News of the radiation leaks and Entergy's lies dominated headlines in Vermont last February and convinced the Vermont Senate to vote against re-licensing the plant last spring. But the battle isn't over yet. Entergy, mindful that the future of nuclear energy (like that of offshore oil drilling) hangs in the balance, will do everything possible to win back Vermonters' trust. After all, it's been 35 years since the Three Mile Island meltdown. The much vaunted "nuclear renaissance" under the Obama administration seems to be on hold until the Vermont Yankee issue is resolved. No wonder Entergy officials have vowed after losing the Senate vote that they would remain "determined to prove our case to the legislature, state officials and the Vermont public" that the plant is a "vital, safe and reliable source of clean power."
BP, meanwhile, has its own shareholders worrying about rising legal costs and evidence of liability. Ever since it was able to cap the breach of its Deepwater Horizon rig, it has been putting out "all is well" signals through the media, with the federal government often acting as a willing partner. Thus, on August 9, the New York Times quoted government sources as saying "Three quarters of the oil from the Deepwater Horizon leak has already evaporated, dispersed, been captured or otherwise eliminated - and that much of the rest is so diluted that it does not seem to pose much additional risk of harm."
But local fishermen and independent journalists disagreed. They reported that the 1.8 million gallons of highly toxic dispersant that made oil disappear is profoundly affecting the health of their fellow workers and families, turned the entire Gulf into an eery green color, and killed off far more wildlife than was being reported.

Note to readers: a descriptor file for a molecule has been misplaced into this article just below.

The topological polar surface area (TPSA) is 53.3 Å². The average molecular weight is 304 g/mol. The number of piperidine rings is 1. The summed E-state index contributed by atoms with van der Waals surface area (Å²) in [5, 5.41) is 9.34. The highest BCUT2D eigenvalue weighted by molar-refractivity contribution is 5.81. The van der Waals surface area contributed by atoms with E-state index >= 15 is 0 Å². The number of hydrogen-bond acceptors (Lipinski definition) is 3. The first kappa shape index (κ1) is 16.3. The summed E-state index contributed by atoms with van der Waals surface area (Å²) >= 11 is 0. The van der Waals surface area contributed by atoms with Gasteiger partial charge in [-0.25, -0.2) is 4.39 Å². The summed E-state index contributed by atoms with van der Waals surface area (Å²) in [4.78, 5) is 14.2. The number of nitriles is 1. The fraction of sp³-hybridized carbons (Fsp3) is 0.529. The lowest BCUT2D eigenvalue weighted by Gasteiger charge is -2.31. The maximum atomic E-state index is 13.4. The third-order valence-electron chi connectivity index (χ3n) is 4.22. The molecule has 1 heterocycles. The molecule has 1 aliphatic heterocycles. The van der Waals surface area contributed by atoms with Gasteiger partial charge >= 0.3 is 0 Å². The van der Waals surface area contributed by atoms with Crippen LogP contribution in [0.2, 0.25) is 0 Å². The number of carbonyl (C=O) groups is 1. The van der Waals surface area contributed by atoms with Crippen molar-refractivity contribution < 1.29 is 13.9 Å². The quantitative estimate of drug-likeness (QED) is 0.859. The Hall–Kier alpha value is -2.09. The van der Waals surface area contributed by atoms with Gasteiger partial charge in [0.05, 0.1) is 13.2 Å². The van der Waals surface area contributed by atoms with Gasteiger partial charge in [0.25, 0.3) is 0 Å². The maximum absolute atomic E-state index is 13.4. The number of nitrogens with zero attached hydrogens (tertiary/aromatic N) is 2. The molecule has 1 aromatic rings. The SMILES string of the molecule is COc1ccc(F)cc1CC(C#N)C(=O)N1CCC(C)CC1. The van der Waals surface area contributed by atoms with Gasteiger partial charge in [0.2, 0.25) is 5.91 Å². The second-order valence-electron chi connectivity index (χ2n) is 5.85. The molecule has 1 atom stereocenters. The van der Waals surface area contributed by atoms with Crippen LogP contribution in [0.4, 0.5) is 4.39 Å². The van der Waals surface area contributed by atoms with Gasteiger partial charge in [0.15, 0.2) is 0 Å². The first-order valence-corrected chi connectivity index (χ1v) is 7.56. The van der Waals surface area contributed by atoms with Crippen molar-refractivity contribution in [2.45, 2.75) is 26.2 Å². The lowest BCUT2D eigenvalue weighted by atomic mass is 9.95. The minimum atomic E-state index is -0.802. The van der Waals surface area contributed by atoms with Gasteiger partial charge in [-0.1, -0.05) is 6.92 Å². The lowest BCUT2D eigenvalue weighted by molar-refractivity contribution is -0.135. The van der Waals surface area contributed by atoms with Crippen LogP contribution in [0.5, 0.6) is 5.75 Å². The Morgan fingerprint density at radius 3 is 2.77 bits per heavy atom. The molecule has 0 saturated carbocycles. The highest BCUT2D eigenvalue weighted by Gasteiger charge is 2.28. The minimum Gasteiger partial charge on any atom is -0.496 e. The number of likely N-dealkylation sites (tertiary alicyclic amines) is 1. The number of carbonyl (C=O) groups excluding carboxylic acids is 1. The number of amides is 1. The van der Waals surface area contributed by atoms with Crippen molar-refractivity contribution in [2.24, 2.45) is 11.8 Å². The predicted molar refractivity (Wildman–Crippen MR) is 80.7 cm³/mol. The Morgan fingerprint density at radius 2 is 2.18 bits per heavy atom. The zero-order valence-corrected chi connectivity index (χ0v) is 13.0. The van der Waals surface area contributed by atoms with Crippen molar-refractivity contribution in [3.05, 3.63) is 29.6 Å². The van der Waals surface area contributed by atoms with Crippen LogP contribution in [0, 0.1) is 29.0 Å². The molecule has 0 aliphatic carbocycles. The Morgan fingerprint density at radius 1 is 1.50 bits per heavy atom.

On August 23, even the Times had to reverse itself, challenging the government's "rosy narrative" by citing a study by the University of Georgia saying the rate of evaporation and biological breakdown "had been greatly exaggerated." The editorial also cited a report in Science magazine that a team of scientists had found an underground oil plume the size of Manhattan.
The government, the Times went on, "finds itself challenged" on another front, by its insistence on the safety of fish caught in the water. "Senior government officials announced flatly ...that it is safe to eat fish and shrimp caught in the 78 percent of federal waters in the Gulf that are open to fishing - an assertion reinforced by photo-ops of President Obama eating seafood during a visit to the Gulf."
Should we be reassured? The Times, having been hoodwinked previously, reserved some skepticism, noting that oil spill critic Rep. Ed Markey of Massachusetts thought that "seafood now available is risk free" but that the government had not been testing enough in "off limits areas where oil still exists." Above all, the editorial concluded, the Obama administration's "larger problem is one of credibility, which can only be fixed with much clearer answers about the spill."